Shelburne activist Louise Delisle says Shelburne councillor Rick Davis should issue a real and public apology to the entire Black community in town, not just post some weasel words and a lot of self pity on her personal Facebook page. Meanwhile people elsewhere are speaking out in her support and other activities are being planned.
Town of Shelburne councillor Rick Davis says African Nova Scotian residents worried about pollution from a town dump need to stop playing the race card. That dump was a good thing for Black residents, he suggests, “after all, “the reality is, that many black people relied on that dump for a living, because they, unlike many others I suppose, were the only ones that would deal with the removal of town trash.”
This morning at the launch of the Environmental Bill of Rights Louise Delisle, a resident of the Black community within the Town of Shelburne, spoke about the damage done by pollution from the town dump placed right in the middle of the community. With her permission we publish that speech here.
“We were not allowed to speak. They would never speak for fear of repercussions, not being able to care for their families if they spoke up because they would lose their job.”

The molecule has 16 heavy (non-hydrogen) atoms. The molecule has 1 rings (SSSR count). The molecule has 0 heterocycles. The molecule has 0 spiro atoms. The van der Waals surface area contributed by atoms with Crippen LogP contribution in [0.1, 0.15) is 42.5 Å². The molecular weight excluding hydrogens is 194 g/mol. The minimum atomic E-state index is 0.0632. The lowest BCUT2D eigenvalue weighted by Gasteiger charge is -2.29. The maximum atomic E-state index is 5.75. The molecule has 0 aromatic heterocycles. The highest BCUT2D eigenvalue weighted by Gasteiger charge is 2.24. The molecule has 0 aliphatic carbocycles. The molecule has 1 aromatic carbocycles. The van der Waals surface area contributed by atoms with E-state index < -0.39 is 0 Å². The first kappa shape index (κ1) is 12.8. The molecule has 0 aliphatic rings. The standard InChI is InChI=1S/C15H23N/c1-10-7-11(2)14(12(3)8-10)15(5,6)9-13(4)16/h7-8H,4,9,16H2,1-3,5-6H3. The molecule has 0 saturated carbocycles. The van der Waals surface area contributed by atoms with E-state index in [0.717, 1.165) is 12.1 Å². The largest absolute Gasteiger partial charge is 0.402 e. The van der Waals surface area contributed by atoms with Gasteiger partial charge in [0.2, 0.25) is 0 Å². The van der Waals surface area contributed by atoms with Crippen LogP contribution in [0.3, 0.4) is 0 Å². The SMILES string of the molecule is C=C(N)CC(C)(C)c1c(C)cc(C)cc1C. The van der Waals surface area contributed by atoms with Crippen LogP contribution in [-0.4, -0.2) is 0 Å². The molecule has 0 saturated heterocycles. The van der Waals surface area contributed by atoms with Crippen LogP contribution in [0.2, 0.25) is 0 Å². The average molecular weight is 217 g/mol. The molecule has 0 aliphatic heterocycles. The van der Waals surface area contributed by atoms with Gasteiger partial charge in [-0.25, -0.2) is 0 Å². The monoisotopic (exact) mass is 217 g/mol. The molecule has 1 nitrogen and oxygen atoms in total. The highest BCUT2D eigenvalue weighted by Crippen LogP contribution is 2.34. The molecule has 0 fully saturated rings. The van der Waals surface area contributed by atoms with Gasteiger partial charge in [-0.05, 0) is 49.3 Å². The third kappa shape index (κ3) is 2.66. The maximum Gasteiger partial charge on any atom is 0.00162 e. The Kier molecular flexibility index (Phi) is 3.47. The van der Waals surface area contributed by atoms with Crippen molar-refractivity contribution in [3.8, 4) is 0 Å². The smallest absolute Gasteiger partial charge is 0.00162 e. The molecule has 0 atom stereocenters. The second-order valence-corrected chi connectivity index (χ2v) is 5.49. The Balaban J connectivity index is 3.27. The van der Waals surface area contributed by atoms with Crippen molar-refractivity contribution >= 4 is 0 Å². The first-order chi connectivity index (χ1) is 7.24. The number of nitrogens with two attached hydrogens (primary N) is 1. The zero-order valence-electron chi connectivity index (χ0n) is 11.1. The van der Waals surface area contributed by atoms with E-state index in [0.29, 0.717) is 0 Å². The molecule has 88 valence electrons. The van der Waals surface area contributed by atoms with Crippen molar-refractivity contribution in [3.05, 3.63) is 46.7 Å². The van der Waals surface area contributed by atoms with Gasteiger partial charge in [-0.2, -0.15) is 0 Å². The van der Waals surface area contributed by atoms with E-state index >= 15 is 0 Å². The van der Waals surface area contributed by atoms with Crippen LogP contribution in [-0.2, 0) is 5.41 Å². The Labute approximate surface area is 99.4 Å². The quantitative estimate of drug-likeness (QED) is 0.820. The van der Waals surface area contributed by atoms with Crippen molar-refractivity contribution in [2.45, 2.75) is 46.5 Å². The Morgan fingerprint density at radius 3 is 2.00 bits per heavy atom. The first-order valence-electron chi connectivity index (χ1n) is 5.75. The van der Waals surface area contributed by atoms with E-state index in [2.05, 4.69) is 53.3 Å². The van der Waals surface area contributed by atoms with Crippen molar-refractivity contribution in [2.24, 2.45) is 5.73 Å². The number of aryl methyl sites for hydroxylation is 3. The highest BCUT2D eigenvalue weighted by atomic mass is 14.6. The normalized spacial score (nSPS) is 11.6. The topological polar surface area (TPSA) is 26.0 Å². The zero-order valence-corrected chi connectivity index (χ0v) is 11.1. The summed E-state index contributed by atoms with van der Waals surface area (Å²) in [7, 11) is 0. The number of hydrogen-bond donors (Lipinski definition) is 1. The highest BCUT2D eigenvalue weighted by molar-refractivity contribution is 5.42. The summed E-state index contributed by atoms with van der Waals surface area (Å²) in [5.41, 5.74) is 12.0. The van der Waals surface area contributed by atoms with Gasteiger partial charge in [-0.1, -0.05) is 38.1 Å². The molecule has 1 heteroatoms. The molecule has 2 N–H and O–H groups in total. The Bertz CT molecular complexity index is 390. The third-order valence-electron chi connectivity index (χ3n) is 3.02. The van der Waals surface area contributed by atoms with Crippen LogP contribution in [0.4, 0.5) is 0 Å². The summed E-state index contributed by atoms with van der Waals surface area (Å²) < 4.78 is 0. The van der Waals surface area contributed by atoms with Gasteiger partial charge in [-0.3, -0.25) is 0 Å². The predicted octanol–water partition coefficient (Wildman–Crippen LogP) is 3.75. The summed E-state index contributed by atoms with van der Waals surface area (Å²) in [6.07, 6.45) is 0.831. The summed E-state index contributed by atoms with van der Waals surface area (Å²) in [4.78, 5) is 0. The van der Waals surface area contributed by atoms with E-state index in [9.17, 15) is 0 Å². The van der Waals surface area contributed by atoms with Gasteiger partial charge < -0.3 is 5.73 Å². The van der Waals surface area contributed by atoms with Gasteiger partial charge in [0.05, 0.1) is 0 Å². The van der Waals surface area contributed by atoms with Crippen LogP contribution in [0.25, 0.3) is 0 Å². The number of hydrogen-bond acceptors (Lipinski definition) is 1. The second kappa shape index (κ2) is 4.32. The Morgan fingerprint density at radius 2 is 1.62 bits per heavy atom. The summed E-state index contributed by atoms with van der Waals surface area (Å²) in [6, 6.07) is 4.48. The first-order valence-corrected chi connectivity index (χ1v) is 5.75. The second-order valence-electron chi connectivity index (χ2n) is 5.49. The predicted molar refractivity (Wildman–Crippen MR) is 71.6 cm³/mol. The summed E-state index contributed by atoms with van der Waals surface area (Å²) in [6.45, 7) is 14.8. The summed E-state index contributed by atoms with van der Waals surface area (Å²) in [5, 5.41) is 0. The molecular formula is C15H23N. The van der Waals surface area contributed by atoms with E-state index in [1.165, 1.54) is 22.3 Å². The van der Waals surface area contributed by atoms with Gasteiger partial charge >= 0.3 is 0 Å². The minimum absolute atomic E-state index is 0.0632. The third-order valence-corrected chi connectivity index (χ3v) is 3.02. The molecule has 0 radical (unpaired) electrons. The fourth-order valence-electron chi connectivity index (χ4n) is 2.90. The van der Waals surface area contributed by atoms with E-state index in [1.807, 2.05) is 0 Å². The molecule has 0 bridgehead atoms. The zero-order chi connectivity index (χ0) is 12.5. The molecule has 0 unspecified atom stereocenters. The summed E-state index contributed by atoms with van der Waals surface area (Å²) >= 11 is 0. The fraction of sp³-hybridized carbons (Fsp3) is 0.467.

A proposed Environmental Bill of Rights for Nova Scotia is designed to empower communities and stop stonewalling by polluters and governments.
How does environmental racism manifest in Nova Scotia? How do you establish a direct link between health issues in a community and the landfill down the road? We speak with Dr. Ingrid Waldron of the ENRICH project. and meet with two scientists who looked at water quality issues in Lincolnville, an African Nova Scotian community situated near a large landfill.
Residents of the South End, a black community within the Town of Shelburne, fear for their health because a nearby landfill has been allowed to operate without many constraints for most of its 75-year existence. The Town isn’t really listening to their concerns, they say.